• Issue
  • Nov 01, 2023

One on One: Tsherin Sherpa on Urgen Dorje Sherpa

Portrait of URGEN DORJE SHERPA in his studio. Courtesy Tsherin Sherpa.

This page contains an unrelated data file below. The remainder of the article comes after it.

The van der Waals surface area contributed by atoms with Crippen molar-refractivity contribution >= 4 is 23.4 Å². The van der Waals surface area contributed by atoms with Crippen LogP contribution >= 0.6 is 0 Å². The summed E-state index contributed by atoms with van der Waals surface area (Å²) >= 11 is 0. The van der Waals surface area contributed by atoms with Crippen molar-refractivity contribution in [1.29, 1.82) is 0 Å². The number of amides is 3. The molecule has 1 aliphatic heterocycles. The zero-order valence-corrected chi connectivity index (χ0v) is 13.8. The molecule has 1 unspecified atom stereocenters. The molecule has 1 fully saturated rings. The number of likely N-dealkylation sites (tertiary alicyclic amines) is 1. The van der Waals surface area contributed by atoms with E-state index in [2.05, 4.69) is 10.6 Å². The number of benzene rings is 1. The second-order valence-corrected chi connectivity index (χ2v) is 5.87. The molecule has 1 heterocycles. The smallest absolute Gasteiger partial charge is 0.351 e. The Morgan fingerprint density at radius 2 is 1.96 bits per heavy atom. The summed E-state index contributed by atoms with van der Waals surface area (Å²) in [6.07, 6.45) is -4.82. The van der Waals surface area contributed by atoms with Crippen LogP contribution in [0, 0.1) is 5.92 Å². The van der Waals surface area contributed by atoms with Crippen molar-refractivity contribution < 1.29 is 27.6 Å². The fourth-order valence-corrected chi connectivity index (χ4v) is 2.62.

Born into a Nepali family of traditional artists in Boudha, Kathmandu, a melting pot of diverse traditional Himalayan artists and communities, I was introduced to thangka painting at home. The traditional Tibetan Buddhist scroll-painting practice was central to the social fabric of my childhood. Among the artists I was surrounded by, my father, the traditional master painter Urgen Dorje, had the strongest influence on me. He was born in 1944 to a family of nomadic herders in Ngyalam, a village bordering of Nepal and Tibet. As the yaks grazed he would collect broad leaves from trees and practice line drawings on them. But because of his parents’ disapproval, he suppressed his interest in art throughout his childhood; when he turned 16 he moved away, leaving the family work behind. He settled in Kathmandu where he trained under a Sherpa teacher, Pa Gyaltsen, who taught him the intricacies of thangka painting. He followed this discipline his entire life and is still painting into his late seventies.

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